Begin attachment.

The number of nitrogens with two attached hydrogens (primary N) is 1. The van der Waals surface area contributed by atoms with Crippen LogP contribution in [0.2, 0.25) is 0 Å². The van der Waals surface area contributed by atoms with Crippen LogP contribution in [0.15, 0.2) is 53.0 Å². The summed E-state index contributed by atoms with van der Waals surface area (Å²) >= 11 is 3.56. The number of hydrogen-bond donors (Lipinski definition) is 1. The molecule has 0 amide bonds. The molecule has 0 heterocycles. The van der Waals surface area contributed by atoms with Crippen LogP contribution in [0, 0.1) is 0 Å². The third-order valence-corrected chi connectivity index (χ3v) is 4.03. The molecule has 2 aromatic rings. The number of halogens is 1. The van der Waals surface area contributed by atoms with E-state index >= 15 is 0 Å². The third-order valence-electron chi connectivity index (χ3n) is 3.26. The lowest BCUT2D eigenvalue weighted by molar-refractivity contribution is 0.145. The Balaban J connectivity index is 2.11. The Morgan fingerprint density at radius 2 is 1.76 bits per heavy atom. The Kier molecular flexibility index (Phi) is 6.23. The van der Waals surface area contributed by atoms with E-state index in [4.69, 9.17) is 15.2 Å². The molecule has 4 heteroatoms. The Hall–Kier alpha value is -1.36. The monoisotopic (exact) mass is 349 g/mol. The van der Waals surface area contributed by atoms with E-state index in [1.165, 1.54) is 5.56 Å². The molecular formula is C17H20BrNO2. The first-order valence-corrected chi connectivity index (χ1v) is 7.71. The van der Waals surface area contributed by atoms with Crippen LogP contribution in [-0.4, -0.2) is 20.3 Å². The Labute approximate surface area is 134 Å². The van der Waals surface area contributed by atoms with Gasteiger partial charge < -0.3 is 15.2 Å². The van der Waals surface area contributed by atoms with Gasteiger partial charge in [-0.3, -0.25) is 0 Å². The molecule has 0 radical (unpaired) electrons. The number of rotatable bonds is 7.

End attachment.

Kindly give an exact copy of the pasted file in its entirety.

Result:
The number of nitrogens with two attached hydrogens (primary N) is 1. The van der Waals surface area contributed by atoms with Crippen LogP contribution in [0.2, 0.25) is 0 Å². The van der Waals surface area contributed by atoms with Crippen LogP contribution in [0.15, 0.2) is 53.0 Å². The summed E-state index contributed by atoms with van der Waals surface area (Å²) >= 11 is 3.56. The number of hydrogen-bond donors (Lipinski definition) is 1. The molecule has 0 amide bonds. The molecule has 0 heterocycles. The van der Waals surface area contributed by atoms with Crippen LogP contribution in [0, 0.1) is 0 Å². The third-order valence-corrected chi connectivity index (χ3v) is 4.03. The molecule has 2 aromatic rings. The number of halogens is 1. The van der Waals surface area contributed by atoms with E-state index >= 15 is 0 Å². The third-order valence-electron chi connectivity index (χ3n) is 3.26. The lowest BCUT2D eigenvalue weighted by molar-refractivity contribution is 0.145. The Balaban J connectivity index is 2.11. The Morgan fingerprint density at radius 2 is 1.76 bits per heavy atom. The Kier molecular flexibility index (Phi) is 6.23. The van der Waals surface area contributed by atoms with E-state index in [4.69, 9.17) is 15.2 Å². The molecule has 4 heteroatoms. The Hall–Kier alpha value is -1.36. The monoisotopic (exact) mass is 349 g/mol. The van der Waals surface area contributed by atoms with E-state index in [1.165, 1.54) is 5.56 Å². The molecular formula is C17H20BrNO2. The first-order valence-corrected chi connectivity index (χ1v) is 7.71. The van der Waals surface area contributed by atoms with Crippen LogP contribution in [-0.4, -0.2) is 20.3 Å². The Labute approximate surface area is 134 Å². The van der Waals surface area contributed by atoms with Gasteiger partial charge < -0.3 is 15.2 Å². The van der Waals surface area contributed by atoms with Gasteiger partial charge in [-0.3, -0.25) is 0 Å². The molecule has 0 radical (unpaired) electrons. The number of rotatable bonds is 7.